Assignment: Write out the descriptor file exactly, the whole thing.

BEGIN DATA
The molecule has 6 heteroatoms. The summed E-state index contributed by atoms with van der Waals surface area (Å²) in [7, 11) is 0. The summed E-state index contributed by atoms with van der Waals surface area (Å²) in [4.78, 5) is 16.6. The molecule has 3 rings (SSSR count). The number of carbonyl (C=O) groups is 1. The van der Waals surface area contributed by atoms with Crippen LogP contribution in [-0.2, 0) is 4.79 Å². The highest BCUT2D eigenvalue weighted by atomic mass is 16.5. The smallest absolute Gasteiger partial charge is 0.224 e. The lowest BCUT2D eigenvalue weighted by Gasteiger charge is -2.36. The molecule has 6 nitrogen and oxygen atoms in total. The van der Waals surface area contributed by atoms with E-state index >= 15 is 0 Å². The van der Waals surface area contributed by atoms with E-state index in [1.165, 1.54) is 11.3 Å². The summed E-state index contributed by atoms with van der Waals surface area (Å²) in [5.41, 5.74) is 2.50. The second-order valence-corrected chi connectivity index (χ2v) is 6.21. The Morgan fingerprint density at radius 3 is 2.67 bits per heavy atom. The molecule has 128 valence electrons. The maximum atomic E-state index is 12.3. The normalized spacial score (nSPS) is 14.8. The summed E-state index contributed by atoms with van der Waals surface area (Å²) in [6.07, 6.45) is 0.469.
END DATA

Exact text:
The molecule has 6 heteroatoms. The summed E-state index contributed by atoms with van der Waals surface area (Å²) in [7, 11) is 0. The summed E-state index contributed by atoms with van der Waals surface area (Å²) in [4.78, 5) is 16.6. The molecule has 3 rings (SSSR count). The number of carbonyl (C=O) groups is 1. The van der Waals surface area contributed by atoms with Crippen LogP contribution in [-0.2, 0) is 4.79 Å². The highest BCUT2D eigenvalue weighted by atomic mass is 16.5. The smallest absolute Gasteiger partial charge is 0.224 e. The lowest BCUT2D eigenvalue weighted by Gasteiger charge is -2.36. The molecule has 6 nitrogen and oxygen atoms in total. The van der Waals surface area contributed by atoms with E-state index >= 15 is 0 Å². The van der Waals surface area contributed by atoms with E-state index in [1.165, 1.54) is 11.3 Å². The summed E-state index contributed by atoms with van der Waals surface area (Å²) in [5.41, 5.74) is 2.50. The second-order valence-corrected chi connectivity index (χ2v) is 6.21. The Morgan fingerprint density at radius 3 is 2.67 bits per heavy atom. The molecule has 128 valence electrons. The maximum atomic E-state index is 12.3. The normalized spacial score (nSPS) is 14.8. The summed E-state index contributed by atoms with van der Waals surface area (Å²) in [6.07, 6.45) is 0.469.